As you likely know by now, Shaun Bridges, a Secret Service agent who was involved in the investigation and arrest of Ross Ulbricht, is under suspicion for the theft of even more bitcoin. In a document, unsealed on the 30th of last month, we found out that he helped himself again, to more than $700,000 worth of Bitcoin that was already in a Secret Service account. Much of this corruption was enabled by the government’s poor handling of the case and knowledge that Bridges had a digital key that allowed him to have access to the account – yet they didn’t move the money until it was far too late. This same kind of corruption set the standard for the entire case against Ross Ulbricht, so Bitcoin.com reached out to Lyn Ulbricht, Ross’s mother, for comment. Some of the highlights are below.
Something that likely has no place in a case involving drugs is the defendant’s political views. Unfortunately for Ross, his political views not only came into view, but also impacted the way he was sentenced. His mother mentions how Judge Katherine Forrest clearly vocalized that she found the writings and beliefs of Ross to be “deeply troubling” and “very dangerous.” If you’ve been around since the beginning of the site itself, you’d probably have been aware that Dread Pirate Roberts was a strong, vocal libertarian who made sure the community knew. In fact, his views were a huge part of the motivation behind the Silk Road.
Lyn talks about how there were several individuals who got picked up on drug charges involving the Silk Road, but none of them ended up getting as much time as Ross did. Three noteworthy arrests were Jan Slomp, the leading vendor on Silk Road, Steven Sadler, the biggest cocaine and heroin vendor, and Peter Nash, a Silk Road admin. They received 10 years, 5 years, and 17 months respectively (source). Ulbricht was charged with money laundering, computer hacking, conspiracy to traffic narcotics, and a murder charge. Even though the murder charge was dropped, Ross Ulbricht was still given a life sentence without the possibility of parole. Even from the outside, this doesn’t seem like true justice. His mother says that both she and the defense strongly believe that Ross was treated and sentenced unfairly.
The judge made it clear that, at least in part, she issued her barbaric sentence because she considers Ross a political threat. The grotesque disparity between Ross’ sentence and those of the others finally convinced me that he is a political prisoner. The government wanted to make Ross an example, presumably to warn others from creating a similar site. (Of course, this failed, and there are many sites now in existence that are far bigger than Silk Road ever was).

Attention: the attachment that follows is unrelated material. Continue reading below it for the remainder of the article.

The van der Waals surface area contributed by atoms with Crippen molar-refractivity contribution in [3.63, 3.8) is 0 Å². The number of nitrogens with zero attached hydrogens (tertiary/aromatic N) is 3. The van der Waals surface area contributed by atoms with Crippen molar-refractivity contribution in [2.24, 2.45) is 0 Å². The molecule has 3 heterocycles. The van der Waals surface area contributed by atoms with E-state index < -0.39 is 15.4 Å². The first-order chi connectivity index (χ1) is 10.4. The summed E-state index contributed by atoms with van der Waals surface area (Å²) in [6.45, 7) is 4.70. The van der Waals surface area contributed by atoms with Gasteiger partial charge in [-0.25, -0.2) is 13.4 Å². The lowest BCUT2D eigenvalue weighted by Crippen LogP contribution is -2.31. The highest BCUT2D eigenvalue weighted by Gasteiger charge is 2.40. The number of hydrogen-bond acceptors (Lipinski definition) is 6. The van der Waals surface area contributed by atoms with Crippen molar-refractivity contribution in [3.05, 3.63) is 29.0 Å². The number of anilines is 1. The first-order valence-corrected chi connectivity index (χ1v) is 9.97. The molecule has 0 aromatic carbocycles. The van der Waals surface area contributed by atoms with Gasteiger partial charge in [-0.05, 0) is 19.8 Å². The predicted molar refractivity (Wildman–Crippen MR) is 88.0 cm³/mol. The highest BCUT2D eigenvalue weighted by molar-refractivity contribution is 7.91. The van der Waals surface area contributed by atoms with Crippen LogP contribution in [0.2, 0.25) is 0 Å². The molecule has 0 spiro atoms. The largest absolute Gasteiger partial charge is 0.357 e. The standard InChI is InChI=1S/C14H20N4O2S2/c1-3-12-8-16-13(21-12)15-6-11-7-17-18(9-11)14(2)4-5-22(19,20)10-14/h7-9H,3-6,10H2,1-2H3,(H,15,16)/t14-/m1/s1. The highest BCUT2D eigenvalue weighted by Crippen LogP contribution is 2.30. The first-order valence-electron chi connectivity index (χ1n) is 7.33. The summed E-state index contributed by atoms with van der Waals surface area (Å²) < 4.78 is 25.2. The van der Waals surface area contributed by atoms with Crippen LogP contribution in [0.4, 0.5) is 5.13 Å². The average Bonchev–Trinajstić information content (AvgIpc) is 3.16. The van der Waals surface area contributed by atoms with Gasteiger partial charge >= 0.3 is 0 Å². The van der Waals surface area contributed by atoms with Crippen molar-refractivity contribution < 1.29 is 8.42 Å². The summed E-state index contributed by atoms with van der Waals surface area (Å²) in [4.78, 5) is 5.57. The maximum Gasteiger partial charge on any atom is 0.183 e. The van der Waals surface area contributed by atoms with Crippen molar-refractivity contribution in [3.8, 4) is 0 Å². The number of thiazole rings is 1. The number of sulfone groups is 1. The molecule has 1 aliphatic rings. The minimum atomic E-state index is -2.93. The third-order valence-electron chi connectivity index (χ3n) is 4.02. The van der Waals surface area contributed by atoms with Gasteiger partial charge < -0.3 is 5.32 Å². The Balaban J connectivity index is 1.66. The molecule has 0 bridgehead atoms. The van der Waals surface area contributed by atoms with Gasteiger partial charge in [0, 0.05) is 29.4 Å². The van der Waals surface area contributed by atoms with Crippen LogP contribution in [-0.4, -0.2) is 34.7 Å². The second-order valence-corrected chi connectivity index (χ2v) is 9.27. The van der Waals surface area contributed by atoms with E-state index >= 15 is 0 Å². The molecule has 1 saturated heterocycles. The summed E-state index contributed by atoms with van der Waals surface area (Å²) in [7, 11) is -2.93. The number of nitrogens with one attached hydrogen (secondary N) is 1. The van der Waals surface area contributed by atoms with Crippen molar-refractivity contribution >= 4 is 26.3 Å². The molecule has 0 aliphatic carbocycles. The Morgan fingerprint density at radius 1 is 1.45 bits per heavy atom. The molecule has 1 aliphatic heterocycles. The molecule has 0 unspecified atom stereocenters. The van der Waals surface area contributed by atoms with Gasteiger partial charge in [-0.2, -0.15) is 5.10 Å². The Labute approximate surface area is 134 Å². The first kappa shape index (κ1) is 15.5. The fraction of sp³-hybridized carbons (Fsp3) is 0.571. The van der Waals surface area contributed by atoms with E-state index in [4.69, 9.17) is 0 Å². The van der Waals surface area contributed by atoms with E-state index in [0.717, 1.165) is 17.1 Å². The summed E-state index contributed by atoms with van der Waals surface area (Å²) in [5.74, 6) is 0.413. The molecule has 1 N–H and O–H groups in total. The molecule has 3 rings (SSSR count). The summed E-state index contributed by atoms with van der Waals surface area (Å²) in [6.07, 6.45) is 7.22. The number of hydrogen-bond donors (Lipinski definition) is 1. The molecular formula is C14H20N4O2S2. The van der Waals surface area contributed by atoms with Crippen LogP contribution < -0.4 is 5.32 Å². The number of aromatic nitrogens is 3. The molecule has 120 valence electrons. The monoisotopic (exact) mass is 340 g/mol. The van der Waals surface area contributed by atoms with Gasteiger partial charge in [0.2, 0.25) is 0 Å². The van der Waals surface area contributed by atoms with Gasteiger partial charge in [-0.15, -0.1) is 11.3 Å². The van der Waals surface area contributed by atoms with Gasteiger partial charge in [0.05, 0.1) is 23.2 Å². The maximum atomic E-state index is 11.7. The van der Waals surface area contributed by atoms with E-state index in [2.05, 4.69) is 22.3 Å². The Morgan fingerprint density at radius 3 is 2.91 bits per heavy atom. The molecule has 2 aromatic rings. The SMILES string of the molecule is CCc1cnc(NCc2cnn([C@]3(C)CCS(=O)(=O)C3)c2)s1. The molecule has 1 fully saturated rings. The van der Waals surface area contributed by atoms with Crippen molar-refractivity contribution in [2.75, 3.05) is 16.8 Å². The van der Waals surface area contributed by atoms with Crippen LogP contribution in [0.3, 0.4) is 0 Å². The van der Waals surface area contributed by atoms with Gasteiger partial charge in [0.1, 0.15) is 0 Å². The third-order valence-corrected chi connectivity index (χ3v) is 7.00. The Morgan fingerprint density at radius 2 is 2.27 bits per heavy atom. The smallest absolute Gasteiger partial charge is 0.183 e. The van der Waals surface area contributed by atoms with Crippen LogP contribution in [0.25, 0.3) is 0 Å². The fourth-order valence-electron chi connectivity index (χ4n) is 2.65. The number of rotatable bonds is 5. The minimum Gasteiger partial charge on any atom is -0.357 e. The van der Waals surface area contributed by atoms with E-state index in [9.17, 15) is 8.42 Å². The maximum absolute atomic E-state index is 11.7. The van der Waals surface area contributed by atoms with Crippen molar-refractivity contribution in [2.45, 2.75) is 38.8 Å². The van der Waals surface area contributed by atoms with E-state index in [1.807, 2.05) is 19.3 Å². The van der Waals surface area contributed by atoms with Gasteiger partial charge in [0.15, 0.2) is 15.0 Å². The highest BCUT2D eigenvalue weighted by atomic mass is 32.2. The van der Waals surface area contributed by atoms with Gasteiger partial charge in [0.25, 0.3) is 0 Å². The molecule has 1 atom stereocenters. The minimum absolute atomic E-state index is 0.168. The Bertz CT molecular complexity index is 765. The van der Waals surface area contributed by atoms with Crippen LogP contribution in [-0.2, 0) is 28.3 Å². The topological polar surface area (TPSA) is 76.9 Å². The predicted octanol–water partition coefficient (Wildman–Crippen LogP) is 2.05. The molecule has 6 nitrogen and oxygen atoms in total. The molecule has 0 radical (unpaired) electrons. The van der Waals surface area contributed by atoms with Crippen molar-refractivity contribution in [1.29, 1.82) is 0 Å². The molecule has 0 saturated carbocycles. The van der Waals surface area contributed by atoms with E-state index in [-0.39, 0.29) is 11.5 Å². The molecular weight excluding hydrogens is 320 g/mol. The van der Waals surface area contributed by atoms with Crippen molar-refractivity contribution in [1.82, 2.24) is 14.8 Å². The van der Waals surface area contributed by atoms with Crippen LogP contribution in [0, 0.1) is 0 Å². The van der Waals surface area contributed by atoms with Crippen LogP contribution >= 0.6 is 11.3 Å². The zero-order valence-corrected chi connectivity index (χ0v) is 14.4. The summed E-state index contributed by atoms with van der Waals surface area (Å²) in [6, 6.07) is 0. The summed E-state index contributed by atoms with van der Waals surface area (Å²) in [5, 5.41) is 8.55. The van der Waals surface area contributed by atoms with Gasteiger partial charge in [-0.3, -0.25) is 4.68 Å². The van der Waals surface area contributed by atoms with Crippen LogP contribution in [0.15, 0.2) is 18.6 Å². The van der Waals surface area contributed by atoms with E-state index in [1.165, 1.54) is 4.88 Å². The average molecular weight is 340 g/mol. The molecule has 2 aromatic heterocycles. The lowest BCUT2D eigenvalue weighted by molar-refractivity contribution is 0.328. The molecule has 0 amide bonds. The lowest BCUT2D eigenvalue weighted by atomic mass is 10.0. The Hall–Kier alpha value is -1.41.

– Lyn Ulbricht on her son’s sentencing
Another point Lyn makes in the interview is that during Ross’s sentencing, the judge treated him the way she did because he was the first person to launch a drug market on the deep web. In the words of the judge, “what you did was unprecedented and in breaking that ground as the first person you sit here as the defendant now today having to pay the consequences for that.”
To summarize, Lyn Ulbricht wanted to convey a few thoughts to the world in regard to the most recent discovery of corruption in the Silk Road case.
- The case was mishandled from the start.
- Shaun Bridges had total control of the site and tampered with evidence, as proven twice now.
- The prosecution has completely ignored the evidence manipulation and blatant mishandling of the case as a whole.
- He was sentenced unfairly due to his political beliefs.
- Ross was treated and sentenced unfairly because he was the creator of the first dark net market.
Both Lyn and Ross’s lawyer, Joshua Dratel, are far from surprised by the corruption, but are still fighting to have Ross treated fairly. Lyn doesn’t want this to take case to take precedence in situations where “Internet freedoms” and “victim-less crimes” end up in front of a judge.
The interview was fairly concise but the underlying theme was that the most recent bitcoin theft by the Secret Service agent just attests to the level of corruption and incompetence involved in prosecuting Ross Ulbricht. If you’re interested in the full content, follow the source link at the bottom of the page.